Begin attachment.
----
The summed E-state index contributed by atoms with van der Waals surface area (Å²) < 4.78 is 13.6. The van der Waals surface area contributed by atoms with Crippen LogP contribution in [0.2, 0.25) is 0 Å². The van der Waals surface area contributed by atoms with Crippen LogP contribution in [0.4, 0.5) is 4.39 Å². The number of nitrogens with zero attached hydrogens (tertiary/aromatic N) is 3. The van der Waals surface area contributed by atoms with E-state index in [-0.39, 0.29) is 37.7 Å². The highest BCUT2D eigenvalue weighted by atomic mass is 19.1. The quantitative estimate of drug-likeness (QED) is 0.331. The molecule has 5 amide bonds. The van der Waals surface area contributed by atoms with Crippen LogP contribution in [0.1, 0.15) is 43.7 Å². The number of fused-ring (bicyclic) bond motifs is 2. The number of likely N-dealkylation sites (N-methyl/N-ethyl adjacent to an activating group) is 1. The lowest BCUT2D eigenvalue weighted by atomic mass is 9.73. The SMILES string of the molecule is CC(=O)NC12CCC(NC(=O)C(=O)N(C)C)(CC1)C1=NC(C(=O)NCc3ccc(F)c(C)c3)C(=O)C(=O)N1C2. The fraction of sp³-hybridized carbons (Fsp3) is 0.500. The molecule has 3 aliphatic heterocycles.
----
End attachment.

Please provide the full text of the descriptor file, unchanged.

The summed E-state index contributed by atoms with van der Waals surface area (Å²) < 4.78 is 13.6. The van der Waals surface area contributed by atoms with Crippen LogP contribution in [0.2, 0.25) is 0 Å². The van der Waals surface area contributed by atoms with Crippen LogP contribution in [0.4, 0.5) is 4.39 Å². The number of nitrogens with zero attached hydrogens (tertiary/aromatic N) is 3. The van der Waals surface area contributed by atoms with E-state index in [-0.39, 0.29) is 37.7 Å². The highest BCUT2D eigenvalue weighted by atomic mass is 19.1. The quantitative estimate of drug-likeness (QED) is 0.331. The molecule has 5 amide bonds. The van der Waals surface area contributed by atoms with Crippen LogP contribution in [0.1, 0.15) is 43.7 Å². The number of fused-ring (bicyclic) bond motifs is 2. The number of likely N-dealkylation sites (N-methyl/N-ethyl adjacent to an activating group) is 1. The lowest BCUT2D eigenvalue weighted by atomic mass is 9.73. The SMILES string of the molecule is CC(=O)NC12CCC(NC(=O)C(=O)N(C)C)(CC1)C1=NC(C(=O)NCc3ccc(F)c(C)c3)C(=O)C(=O)N1C2. The fraction of sp³-hybridized carbons (Fsp3) is 0.500. The molecule has 3 aliphatic heterocycles.